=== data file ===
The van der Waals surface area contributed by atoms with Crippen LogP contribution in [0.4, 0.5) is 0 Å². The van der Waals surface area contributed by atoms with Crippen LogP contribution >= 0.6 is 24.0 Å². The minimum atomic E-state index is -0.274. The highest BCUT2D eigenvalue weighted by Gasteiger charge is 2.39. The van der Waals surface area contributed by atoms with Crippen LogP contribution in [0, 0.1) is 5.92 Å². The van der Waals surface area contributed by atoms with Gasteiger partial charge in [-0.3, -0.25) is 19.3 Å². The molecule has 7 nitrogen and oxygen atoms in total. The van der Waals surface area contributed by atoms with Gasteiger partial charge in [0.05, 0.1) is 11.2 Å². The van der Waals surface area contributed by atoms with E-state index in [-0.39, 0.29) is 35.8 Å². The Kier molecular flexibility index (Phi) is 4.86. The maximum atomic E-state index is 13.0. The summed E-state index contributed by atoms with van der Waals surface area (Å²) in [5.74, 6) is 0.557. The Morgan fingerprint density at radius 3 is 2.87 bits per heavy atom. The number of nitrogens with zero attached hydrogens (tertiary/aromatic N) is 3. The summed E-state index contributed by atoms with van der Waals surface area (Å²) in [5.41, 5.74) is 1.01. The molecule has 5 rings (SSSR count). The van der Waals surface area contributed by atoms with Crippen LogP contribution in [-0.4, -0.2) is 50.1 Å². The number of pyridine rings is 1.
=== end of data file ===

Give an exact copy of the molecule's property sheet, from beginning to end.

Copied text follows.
The van der Waals surface area contributed by atoms with Crippen LogP contribution in [0.4, 0.5) is 0 Å². The van der Waals surface area contributed by atoms with Crippen LogP contribution >= 0.6 is 24.0 Å². The minimum atomic E-state index is -0.274. The highest BCUT2D eigenvalue weighted by Gasteiger charge is 2.39. The van der Waals surface area contributed by atoms with Crippen LogP contribution in [0, 0.1) is 5.92 Å². The van der Waals surface area contributed by atoms with Gasteiger partial charge in [-0.3, -0.25) is 19.3 Å². The molecule has 7 nitrogen and oxygen atoms in total. The van der Waals surface area contributed by atoms with Gasteiger partial charge in [0.05, 0.1) is 11.2 Å². The van der Waals surface area contributed by atoms with E-state index in [-0.39, 0.29) is 35.8 Å². The Kier molecular flexibility index (Phi) is 4.86. The maximum atomic E-state index is 13.0. The summed E-state index contributed by atoms with van der Waals surface area (Å²) in [5.74, 6) is 0.557. The Morgan fingerprint density at radius 3 is 2.87 bits per heavy atom. The number of nitrogens with zero attached hydrogens (tertiary/aromatic N) is 3. The summed E-state index contributed by atoms with van der Waals surface area (Å²) in [5.41, 5.74) is 1.01. The molecule has 5 rings (SSSR count). The van der Waals surface area contributed by atoms with Crippen LogP contribution in [-0.4, -0.2) is 50.1 Å². The number of pyridine rings is 1.